However, in addition specific direct interactions of neurotransmitter receptors with components of the ECM may influence the lateral diffusion of neurotransmitter receptors in particular and cell surface receptors in general. One example of such interaction is the clustering of AMPA receptors by the pentraxin family
member Narp (O’Brien et al., 1999). This immediate early gene forms clusters on the neuronal surface and co-aggregates AMPA receptors on spinal cord neurons. The size of surface compartments and the density of the ECM meshwork may play Adriamycin in vivo an important role in controlling the access of AMPA receptors to the synapse und thus influence their synaptic properties. For example, ECM structures could regulate the accessibility of exocytic and endocytic sites for a distinct receptor population. Both size of compartments and density of the ECM may be actively regulated by neurons and astrocytes contributing to the synthesis of ECM material.
On the one hand this may be achieved by altered expression of components of the ECM. In particular, the synthesis of hyaluronic acid seems to X-396 nmr be crucial for the formation of the dense ECM (Carulli et al., 2006). Moreover, it has been reported that formation of PNN-like structures in vitro is regulated by activity and that the removal of the ECM altered interneuron activity (Dityatev et al., 2007). However, these effects are rather slow and may account for long-term changes in neuronal properties rather than fast changes. On the other hand, local removal of ECM structures can contribute to plasticity regulation. Degradation of pre-existing ECM may be achieved on a much shorter time scale and could regulate both compartment size and the density of the ECM. A number of proteases, especially from the family of the matrix metalloproteases (MMPs) have been reported to cleave components cAMP of the ECM (Nakamura et al., 2000; Ethell & Ethell, 2007). In particular, ADAMTS4 (a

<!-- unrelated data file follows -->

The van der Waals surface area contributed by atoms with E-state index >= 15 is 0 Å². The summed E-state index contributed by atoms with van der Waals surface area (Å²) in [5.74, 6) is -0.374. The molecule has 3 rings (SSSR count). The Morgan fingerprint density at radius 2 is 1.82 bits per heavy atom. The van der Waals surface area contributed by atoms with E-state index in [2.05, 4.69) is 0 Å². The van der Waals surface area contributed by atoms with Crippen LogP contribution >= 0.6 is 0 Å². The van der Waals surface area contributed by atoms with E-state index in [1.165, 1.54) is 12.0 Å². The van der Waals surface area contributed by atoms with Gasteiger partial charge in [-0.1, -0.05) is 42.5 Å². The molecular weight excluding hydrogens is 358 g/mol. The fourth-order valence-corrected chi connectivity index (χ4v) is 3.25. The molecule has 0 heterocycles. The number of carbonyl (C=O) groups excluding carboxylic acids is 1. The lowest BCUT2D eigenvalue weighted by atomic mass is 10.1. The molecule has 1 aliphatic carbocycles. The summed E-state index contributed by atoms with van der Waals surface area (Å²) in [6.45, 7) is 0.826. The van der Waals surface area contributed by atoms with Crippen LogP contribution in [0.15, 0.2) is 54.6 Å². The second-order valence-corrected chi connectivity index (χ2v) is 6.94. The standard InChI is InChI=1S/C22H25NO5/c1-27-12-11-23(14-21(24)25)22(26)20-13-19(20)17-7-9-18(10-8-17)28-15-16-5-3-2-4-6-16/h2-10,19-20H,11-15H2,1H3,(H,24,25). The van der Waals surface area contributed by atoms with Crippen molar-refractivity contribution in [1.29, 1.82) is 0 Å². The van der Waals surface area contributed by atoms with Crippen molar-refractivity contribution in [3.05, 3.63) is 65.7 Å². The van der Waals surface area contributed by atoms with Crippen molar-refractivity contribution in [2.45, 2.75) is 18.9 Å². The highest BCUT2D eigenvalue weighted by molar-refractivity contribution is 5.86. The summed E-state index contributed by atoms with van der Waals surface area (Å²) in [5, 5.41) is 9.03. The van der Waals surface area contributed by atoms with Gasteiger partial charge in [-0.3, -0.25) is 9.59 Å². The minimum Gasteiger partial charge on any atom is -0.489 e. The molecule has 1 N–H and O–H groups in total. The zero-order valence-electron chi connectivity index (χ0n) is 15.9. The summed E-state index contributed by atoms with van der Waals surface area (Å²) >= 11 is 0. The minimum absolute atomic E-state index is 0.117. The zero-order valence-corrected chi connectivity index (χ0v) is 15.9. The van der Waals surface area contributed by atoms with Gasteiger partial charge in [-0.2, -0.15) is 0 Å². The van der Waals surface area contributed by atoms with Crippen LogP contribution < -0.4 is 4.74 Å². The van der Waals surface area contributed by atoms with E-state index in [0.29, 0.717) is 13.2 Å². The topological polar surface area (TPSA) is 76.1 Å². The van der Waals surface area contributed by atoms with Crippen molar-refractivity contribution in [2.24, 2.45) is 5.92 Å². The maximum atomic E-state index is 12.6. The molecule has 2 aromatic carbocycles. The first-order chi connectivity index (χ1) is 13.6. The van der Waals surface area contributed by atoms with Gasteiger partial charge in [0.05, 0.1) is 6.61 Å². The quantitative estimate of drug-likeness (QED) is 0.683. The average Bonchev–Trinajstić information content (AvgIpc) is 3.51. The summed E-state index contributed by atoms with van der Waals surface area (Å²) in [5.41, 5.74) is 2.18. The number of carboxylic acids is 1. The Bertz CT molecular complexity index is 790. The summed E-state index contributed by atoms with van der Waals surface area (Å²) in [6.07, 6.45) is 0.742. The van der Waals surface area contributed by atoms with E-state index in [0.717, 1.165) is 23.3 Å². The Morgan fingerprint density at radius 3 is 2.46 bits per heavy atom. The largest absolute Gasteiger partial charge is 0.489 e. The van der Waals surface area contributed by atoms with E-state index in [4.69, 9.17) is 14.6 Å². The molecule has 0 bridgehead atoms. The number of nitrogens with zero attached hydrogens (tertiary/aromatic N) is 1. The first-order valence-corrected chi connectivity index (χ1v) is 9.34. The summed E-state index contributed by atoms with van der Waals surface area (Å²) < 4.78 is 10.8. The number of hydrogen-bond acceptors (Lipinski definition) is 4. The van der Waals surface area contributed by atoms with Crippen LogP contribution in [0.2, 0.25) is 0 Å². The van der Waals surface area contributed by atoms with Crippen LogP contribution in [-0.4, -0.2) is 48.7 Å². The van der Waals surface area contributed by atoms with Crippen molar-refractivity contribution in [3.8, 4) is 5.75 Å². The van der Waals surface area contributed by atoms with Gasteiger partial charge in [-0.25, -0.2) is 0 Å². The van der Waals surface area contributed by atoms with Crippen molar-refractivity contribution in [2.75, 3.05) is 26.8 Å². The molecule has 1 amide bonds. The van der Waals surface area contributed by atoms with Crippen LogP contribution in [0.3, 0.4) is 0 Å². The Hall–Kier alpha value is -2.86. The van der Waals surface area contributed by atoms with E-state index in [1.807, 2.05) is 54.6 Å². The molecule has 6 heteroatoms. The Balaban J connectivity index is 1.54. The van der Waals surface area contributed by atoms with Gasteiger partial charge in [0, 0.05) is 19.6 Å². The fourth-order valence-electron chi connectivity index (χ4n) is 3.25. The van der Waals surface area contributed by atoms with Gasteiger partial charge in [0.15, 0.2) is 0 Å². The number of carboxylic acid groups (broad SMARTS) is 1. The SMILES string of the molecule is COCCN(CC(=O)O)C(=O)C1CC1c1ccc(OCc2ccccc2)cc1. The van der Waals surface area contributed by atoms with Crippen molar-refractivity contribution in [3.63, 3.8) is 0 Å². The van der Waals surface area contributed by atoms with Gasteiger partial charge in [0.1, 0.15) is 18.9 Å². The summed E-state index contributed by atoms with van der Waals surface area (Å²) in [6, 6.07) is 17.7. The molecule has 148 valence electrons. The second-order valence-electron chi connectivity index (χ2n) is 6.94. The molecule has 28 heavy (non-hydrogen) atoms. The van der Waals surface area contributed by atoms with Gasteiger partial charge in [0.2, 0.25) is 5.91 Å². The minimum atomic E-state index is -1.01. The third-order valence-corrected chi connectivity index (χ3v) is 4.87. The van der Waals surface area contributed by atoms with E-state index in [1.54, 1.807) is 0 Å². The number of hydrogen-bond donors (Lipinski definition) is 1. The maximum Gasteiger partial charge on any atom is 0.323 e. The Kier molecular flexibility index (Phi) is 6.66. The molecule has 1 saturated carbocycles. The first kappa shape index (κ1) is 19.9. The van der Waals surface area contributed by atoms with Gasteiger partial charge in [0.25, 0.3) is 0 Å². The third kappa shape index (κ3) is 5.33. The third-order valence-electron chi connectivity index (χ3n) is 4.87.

disintegrin and metalloproteinase with thrombospondin motifs 4) has the potential to modify ECM structure as it degrades two of the major components of the hyaluronan–CSPG-based ECM, i.e. aggrecan and brevican. However, its impact on neuronal function and its regulation during neuronal activity remain to be clarified. One of the best-studied MMPs in the nervous system is MMP9. Its activity has been associated with enhanced neuronal activity (Michaluk et al., 2007) and depletion of MMP9 results in impairment of long-term potentiation at hippocampal synapses (Nagy et al., 2006). Application of MMP9 to neuronal primary cultures affects lateral diffusion of NMDA receptors without changing the mobility of AMPA receptors or the structure of the hyaluronic acid-based ECM (Michaluk et al., 2009). Rather, extracellular MMP9 proteolysis induced integrin beta1-dependent signaling, which then led to the mobilization of NMDA receptors.
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